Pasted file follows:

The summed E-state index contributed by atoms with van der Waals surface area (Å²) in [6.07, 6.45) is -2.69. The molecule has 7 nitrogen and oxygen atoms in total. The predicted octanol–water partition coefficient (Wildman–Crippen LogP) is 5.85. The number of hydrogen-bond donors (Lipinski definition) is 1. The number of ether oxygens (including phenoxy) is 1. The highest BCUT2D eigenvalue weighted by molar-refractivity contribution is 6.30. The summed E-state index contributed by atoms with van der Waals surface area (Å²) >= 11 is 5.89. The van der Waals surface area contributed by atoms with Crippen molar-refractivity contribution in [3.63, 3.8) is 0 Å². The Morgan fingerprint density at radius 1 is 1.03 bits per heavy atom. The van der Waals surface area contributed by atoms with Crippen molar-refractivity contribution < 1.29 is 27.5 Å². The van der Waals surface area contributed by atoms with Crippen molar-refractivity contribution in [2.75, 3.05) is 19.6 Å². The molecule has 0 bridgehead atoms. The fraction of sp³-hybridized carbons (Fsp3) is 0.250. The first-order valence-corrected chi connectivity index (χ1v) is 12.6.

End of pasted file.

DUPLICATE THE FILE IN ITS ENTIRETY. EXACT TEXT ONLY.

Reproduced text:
The summed E-state index contributed by atoms with van der Waals surface area (Å²) in [6.07, 6.45) is -2.69. The molecule has 7 nitrogen and oxygen atoms in total. The predicted octanol–water partition coefficient (Wildman–Crippen LogP) is 5.85. The number of hydrogen-bond donors (Lipinski definition) is 1. The number of ether oxygens (including phenoxy) is 1. The highest BCUT2D eigenvalue weighted by molar-refractivity contribution is 6.30. The summed E-state index contributed by atoms with van der Waals surface area (Å²) >= 11 is 5.89. The van der Waals surface area contributed by atoms with Crippen molar-refractivity contribution in [3.63, 3.8) is 0 Å². The Morgan fingerprint density at radius 1 is 1.03 bits per heavy atom. The van der Waals surface area contributed by atoms with Crippen molar-refractivity contribution < 1.29 is 27.5 Å². The van der Waals surface area contributed by atoms with Crippen molar-refractivity contribution in [2.75, 3.05) is 19.6 Å². The molecule has 0 bridgehead atoms. The fraction of sp³-hybridized carbons (Fsp3) is 0.250. The first-order valence-corrected chi connectivity index (χ1v) is 12.6.